Restorative Spaces in the City

November 12, 2018 in Health

Jenny Roe is an environmental psychologist. She studies how we interact with our world, and how the world impacts our health, wellbeing and behaviours. In this episode, John and Jenny bounce through a number of concepts, including how digital technology, car-oriented planning, green spaces and fascinating buildings are related to our health and well-being.

Resources

Learn more about Jenny’s work

Listen to a past episode with Mike Lydon to learn more about tactical urbanism

Cycling Through Snow

October 29, 2018 in Transportation

To get us all ready for winter, we talked to Calgary’s own winter biking aficionado. Tom Babin is an author, writer and blogger with a focus on winter cycling. He is the author of Frostbike: The Joy, Pain and Numbness of Winter Cycling

Learn more about the ways that bicycles can make our lives better, at Tom’s blog shifter.info. The blog discusses all sorts of topics, from how to make short bike rides easier, tips for keeping your feet warm while riding a bike, and how to make a left turn while cycling.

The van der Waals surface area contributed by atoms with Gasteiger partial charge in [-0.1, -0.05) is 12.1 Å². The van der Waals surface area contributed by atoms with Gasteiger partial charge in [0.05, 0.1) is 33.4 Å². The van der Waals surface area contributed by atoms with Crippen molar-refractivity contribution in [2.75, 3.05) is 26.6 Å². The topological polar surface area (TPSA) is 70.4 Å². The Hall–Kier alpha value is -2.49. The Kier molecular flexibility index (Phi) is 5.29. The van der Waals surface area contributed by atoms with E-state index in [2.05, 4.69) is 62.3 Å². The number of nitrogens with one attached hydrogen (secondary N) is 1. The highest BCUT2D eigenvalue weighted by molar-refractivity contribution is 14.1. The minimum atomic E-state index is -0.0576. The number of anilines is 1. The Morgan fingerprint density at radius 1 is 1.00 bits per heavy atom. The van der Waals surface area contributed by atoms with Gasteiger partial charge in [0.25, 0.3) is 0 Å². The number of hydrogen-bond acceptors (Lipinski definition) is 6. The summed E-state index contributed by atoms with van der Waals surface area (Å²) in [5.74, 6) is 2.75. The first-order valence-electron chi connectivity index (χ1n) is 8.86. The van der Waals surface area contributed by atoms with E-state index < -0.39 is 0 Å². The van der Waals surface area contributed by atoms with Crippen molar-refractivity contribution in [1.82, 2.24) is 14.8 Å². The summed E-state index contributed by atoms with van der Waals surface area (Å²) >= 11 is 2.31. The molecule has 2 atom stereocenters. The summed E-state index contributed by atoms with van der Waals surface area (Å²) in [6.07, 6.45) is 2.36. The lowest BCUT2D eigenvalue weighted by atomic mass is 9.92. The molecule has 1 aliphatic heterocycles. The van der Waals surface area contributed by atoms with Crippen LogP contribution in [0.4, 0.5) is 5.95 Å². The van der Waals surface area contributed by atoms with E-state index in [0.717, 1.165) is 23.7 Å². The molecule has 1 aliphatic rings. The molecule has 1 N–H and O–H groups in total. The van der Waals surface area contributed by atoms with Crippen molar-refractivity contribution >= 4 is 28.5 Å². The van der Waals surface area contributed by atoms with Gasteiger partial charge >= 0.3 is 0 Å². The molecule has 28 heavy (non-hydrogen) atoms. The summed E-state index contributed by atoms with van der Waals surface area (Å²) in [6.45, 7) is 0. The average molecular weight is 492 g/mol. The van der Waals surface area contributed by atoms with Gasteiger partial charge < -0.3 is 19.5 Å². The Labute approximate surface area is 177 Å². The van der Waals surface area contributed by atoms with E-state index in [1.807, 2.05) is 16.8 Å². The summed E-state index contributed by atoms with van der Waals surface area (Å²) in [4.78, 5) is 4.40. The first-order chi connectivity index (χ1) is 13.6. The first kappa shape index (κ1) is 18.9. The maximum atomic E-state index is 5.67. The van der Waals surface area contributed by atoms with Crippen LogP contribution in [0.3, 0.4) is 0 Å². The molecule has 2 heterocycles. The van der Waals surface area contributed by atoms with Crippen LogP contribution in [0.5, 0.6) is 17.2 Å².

The Wonders of Walkability

October 15, 2018 in Design

This episode dives into Jeff Speck’s General Theory of Walkability.

The General Theory of Walkability was published in 2012 in the book “Walkable City: How Downtown Can Save America One Step at a Time”.  The book consolidated ideas and theories from many other urban thinkers and designers into a clear and hopeful case for change in our cities. It has been referenced by many professional city builders as well as John’s father-in-law, who is a 70 year old retired physician. So, it’s safe to say that the ideas in the book resonate with all kinds of readers.

Jeff just released a new book, called Walkable City Rules: 101 Steps to Making Better Places.

Some rules include:

  • Rule # 3: When advocating for walkability, use climate change arguments and stress location efficiency.
  • Rule # 31: To make streets safer, focus on speeding.
  • Rule # 100: Don’t give up on sprawl. Instead, make suburban streets safer and more walkable too.

To learn about 97 more rules and instructions, check out the book!